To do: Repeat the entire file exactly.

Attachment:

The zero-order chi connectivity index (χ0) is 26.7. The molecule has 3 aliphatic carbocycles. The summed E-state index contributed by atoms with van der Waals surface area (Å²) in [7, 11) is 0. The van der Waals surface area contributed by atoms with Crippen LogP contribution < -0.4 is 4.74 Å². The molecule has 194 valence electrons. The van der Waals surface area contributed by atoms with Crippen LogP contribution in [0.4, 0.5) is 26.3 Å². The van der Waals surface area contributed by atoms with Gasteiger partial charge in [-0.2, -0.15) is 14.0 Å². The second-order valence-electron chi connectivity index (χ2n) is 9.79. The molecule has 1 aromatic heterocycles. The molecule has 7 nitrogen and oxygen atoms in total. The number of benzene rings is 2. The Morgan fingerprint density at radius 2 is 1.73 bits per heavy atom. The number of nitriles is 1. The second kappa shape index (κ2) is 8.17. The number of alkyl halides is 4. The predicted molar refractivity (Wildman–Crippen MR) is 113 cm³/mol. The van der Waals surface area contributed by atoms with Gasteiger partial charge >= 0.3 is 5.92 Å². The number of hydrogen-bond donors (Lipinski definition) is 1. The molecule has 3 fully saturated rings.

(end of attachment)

The zero-order chi connectivity index (χ0) is 26.7. The molecule has 3 aliphatic carbocycles. The summed E-state index contributed by atoms with van der Waals surface area (Å²) in [7, 11) is 0. The van der Waals surface area contributed by atoms with Crippen LogP contribution < -0.4 is 4.74 Å². The molecule has 194 valence electrons. The van der Waals surface area contributed by atoms with Crippen LogP contribution in [0.4, 0.5) is 26.3 Å². The van der Waals surface area contributed by atoms with Gasteiger partial charge in [-0.2, -0.15) is 14.0 Å². The second-order valence-electron chi connectivity index (χ2n) is 9.79. The molecule has 1 aromatic heterocycles. The molecule has 7 nitrogen and oxygen atoms in total. The number of benzene rings is 2. The Morgan fingerprint density at radius 2 is 1.73 bits per heavy atom. The number of nitriles is 1. The second kappa shape index (κ2) is 8.17. The number of alkyl halides is 4. The predicted molar refractivity (Wildman–Crippen MR) is 113 cm³/mol. The van der Waals surface area contributed by atoms with Gasteiger partial charge >= 0.3 is 5.92 Å². The number of hydrogen-bond donors (Lipinski definition) is 1. The molecule has 3 fully saturated rings.